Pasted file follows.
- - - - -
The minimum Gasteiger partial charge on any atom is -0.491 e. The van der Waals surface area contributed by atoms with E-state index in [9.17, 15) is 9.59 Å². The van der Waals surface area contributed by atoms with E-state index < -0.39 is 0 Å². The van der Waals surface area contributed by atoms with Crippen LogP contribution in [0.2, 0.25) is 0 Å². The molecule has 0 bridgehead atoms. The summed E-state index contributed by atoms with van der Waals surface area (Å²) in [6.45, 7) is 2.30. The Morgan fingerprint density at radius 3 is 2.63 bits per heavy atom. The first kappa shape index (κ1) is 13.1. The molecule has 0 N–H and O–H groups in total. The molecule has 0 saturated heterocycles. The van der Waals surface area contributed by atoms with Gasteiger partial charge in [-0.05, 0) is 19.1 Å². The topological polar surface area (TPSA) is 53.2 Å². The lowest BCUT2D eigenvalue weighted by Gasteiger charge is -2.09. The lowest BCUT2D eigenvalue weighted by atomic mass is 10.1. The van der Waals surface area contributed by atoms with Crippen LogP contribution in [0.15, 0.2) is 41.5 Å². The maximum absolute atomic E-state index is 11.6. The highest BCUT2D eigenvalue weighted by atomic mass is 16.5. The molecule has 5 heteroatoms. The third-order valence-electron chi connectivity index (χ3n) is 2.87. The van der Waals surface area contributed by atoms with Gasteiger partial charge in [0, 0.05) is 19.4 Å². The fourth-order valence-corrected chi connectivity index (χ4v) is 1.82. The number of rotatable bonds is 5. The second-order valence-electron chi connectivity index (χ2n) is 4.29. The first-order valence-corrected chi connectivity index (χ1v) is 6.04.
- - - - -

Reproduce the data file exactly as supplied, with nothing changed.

The minimum Gasteiger partial charge on any atom is -0.491 e. The van der Waals surface area contributed by atoms with E-state index in [9.17, 15) is 9.59 Å². The van der Waals surface area contributed by atoms with E-state index < -0.39 is 0 Å². The van der Waals surface area contributed by atoms with Crippen LogP contribution in [0.2, 0.25) is 0 Å². The molecule has 0 bridgehead atoms. The summed E-state index contributed by atoms with van der Waals surface area (Å²) in [6.45, 7) is 2.30. The Morgan fingerprint density at radius 3 is 2.63 bits per heavy atom. The first kappa shape index (κ1) is 13.1. The molecule has 0 N–H and O–H groups in total. The molecule has 0 saturated heterocycles. The van der Waals surface area contributed by atoms with Gasteiger partial charge in [-0.05, 0) is 19.1 Å². The topological polar surface area (TPSA) is 53.2 Å². The lowest BCUT2D eigenvalue weighted by Gasteiger charge is -2.09. The lowest BCUT2D eigenvalue weighted by atomic mass is 10.1. The van der Waals surface area contributed by atoms with Crippen LogP contribution in [0.15, 0.2) is 41.5 Å². The maximum absolute atomic E-state index is 11.6. The highest BCUT2D eigenvalue weighted by atomic mass is 16.5. The molecule has 5 heteroatoms. The third-order valence-electron chi connectivity index (χ3n) is 2.87. The van der Waals surface area contributed by atoms with Gasteiger partial charge in [0, 0.05) is 19.4 Å². The fourth-order valence-corrected chi connectivity index (χ4v) is 1.82. The number of rotatable bonds is 5. The second-order valence-electron chi connectivity index (χ2n) is 4.29. The first-order valence-corrected chi connectivity index (χ1v) is 6.04.